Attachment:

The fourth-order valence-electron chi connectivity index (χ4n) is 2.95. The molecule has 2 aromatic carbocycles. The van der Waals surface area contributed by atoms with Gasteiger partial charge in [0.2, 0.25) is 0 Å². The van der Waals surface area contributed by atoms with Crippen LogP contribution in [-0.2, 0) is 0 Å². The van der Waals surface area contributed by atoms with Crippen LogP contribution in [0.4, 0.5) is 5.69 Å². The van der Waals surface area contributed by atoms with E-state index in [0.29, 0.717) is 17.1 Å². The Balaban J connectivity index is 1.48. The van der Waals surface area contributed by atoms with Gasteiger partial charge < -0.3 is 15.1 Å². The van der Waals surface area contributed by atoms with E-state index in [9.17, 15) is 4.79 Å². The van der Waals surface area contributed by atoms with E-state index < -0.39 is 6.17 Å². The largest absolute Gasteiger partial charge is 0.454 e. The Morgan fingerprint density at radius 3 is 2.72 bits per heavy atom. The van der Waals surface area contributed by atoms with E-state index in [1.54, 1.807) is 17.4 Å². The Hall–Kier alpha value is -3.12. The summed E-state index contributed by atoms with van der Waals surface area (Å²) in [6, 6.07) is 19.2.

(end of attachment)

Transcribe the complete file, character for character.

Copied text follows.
The fourth-order valence-electron chi connectivity index (χ4n) is 2.95. The molecule has 2 aromatic carbocycles. The van der Waals surface area contributed by atoms with Gasteiger partial charge in [0.2, 0.25) is 0 Å². The van der Waals surface area contributed by atoms with Crippen LogP contribution in [-0.2, 0) is 0 Å². The van der Waals surface area contributed by atoms with Crippen LogP contribution in [0.4, 0.5) is 5.69 Å². The van der Waals surface area contributed by atoms with E-state index in [0.29, 0.717) is 17.1 Å². The Balaban J connectivity index is 1.48. The van der Waals surface area contributed by atoms with Gasteiger partial charge < -0.3 is 15.1 Å². The van der Waals surface area contributed by atoms with E-state index in [9.17, 15) is 4.79 Å². The van der Waals surface area contributed by atoms with E-state index < -0.39 is 6.17 Å². The largest absolute Gasteiger partial charge is 0.454 e. The Morgan fingerprint density at radius 3 is 2.72 bits per heavy atom. The van der Waals surface area contributed by atoms with E-state index in [1.54, 1.807) is 17.4 Å². The Hall–Kier alpha value is -3.12. The summed E-state index contributed by atoms with van der Waals surface area (Å²) in [6, 6.07) is 19.2.